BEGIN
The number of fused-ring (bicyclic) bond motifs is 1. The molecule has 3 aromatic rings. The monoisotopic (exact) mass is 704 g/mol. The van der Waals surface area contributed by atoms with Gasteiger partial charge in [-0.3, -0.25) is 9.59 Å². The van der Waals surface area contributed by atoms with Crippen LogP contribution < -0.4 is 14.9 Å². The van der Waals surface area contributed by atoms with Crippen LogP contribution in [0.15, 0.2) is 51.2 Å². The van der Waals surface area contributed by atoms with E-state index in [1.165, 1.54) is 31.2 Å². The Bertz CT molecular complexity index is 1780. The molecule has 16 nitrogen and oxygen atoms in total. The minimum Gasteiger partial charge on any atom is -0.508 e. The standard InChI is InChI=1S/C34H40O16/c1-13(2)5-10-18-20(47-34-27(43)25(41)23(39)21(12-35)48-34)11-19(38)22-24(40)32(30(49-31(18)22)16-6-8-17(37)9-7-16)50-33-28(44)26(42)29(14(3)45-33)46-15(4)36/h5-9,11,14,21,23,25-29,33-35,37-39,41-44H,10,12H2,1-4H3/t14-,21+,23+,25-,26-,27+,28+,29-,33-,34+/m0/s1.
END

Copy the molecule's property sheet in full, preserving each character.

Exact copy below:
The number of fused-ring (bicyclic) bond motifs is 1. The molecule has 3 aromatic rings. The monoisotopic (exact) mass is 704 g/mol. The van der Waals surface area contributed by atoms with Gasteiger partial charge in [-0.3, -0.25) is 9.59 Å². The van der Waals surface area contributed by atoms with Crippen LogP contribution < -0.4 is 14.9 Å². The van der Waals surface area contributed by atoms with Crippen LogP contribution in [0.15, 0.2) is 51.2 Å². The van der Waals surface area contributed by atoms with E-state index in [1.165, 1.54) is 31.2 Å². The Bertz CT molecular complexity index is 1780. The molecule has 16 nitrogen and oxygen atoms in total. The minimum Gasteiger partial charge on any atom is -0.508 e. The standard InChI is InChI=1S/C34H40O16/c1-13(2)5-10-18-20(47-34-27(43)25(41)23(39)21(12-35)48-34)11-19(38)22-24(40)32(30(49-31(18)22)16-6-8-17(37)9-7-16)50-33-28(44)26(42)29(14(3)45-33)46-15(4)36/h5-9,11,14,21,23,25-29,33-35,37-39,41-44H,10,12H2,1-4H3/t14-,21+,23+,25-,26-,27+,28+,29-,33-,34+/m0/s1.